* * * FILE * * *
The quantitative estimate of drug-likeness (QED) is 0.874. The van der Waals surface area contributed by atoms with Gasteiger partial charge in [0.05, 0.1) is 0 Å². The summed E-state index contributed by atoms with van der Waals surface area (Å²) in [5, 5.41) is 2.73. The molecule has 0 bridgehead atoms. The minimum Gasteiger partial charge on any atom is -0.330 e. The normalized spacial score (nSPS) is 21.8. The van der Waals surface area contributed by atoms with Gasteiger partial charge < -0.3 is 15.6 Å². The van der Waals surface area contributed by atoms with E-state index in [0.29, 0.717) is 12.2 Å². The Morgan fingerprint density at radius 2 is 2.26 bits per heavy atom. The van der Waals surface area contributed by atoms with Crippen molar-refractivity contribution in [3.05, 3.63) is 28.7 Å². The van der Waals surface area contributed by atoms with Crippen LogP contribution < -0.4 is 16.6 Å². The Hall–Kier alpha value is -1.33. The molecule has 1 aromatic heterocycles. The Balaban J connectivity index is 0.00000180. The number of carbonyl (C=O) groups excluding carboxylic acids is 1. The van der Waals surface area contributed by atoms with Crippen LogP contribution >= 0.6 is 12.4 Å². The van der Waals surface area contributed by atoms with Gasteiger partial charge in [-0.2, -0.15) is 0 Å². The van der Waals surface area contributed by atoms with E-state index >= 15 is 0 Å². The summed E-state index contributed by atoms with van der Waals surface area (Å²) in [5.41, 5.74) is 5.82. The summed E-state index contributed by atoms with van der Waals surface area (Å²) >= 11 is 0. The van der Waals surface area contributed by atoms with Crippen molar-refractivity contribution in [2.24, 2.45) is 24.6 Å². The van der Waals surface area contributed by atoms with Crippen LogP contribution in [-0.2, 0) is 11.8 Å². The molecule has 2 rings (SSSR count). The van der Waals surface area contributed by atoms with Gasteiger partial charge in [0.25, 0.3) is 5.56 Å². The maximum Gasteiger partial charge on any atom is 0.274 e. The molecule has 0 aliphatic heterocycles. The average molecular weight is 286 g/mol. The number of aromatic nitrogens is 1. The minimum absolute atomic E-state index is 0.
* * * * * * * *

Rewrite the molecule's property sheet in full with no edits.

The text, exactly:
The quantitative estimate of drug-likeness (QED) is 0.874. The van der Waals surface area contributed by atoms with Gasteiger partial charge in [0.05, 0.1) is 0 Å². The summed E-state index contributed by atoms with van der Waals surface area (Å²) in [5, 5.41) is 2.73. The molecule has 0 bridgehead atoms. The minimum Gasteiger partial charge on any atom is -0.330 e. The normalized spacial score (nSPS) is 21.8. The van der Waals surface area contributed by atoms with Gasteiger partial charge < -0.3 is 15.6 Å². The van der Waals surface area contributed by atoms with E-state index in [0.29, 0.717) is 12.2 Å². The Morgan fingerprint density at radius 2 is 2.26 bits per heavy atom. The van der Waals surface area contributed by atoms with Crippen molar-refractivity contribution in [3.05, 3.63) is 28.7 Å². The van der Waals surface area contributed by atoms with Crippen LogP contribution < -0.4 is 16.6 Å². The Hall–Kier alpha value is -1.33. The molecule has 1 aromatic heterocycles. The Balaban J connectivity index is 0.00000180. The number of carbonyl (C=O) groups excluding carboxylic acids is 1. The van der Waals surface area contributed by atoms with Crippen LogP contribution >= 0.6 is 12.4 Å². The van der Waals surface area contributed by atoms with Gasteiger partial charge in [-0.2, -0.15) is 0 Å². The van der Waals surface area contributed by atoms with E-state index >= 15 is 0 Å². The summed E-state index contributed by atoms with van der Waals surface area (Å²) in [5.41, 5.74) is 5.82. The summed E-state index contributed by atoms with van der Waals surface area (Å²) >= 11 is 0. The van der Waals surface area contributed by atoms with Crippen molar-refractivity contribution in [2.24, 2.45) is 24.6 Å². The van der Waals surface area contributed by atoms with Crippen LogP contribution in [-0.2, 0) is 11.8 Å². The molecule has 2 rings (SSSR count). The van der Waals surface area contributed by atoms with Gasteiger partial charge in [0.25, 0.3) is 5.56 Å². The maximum Gasteiger partial charge on any atom is 0.274 e. The molecule has 0 aliphatic heterocycles. The average molecular weight is 286 g/mol. The number of aromatic nitrogens is 1. The minimum absolute atomic E-state index is 0.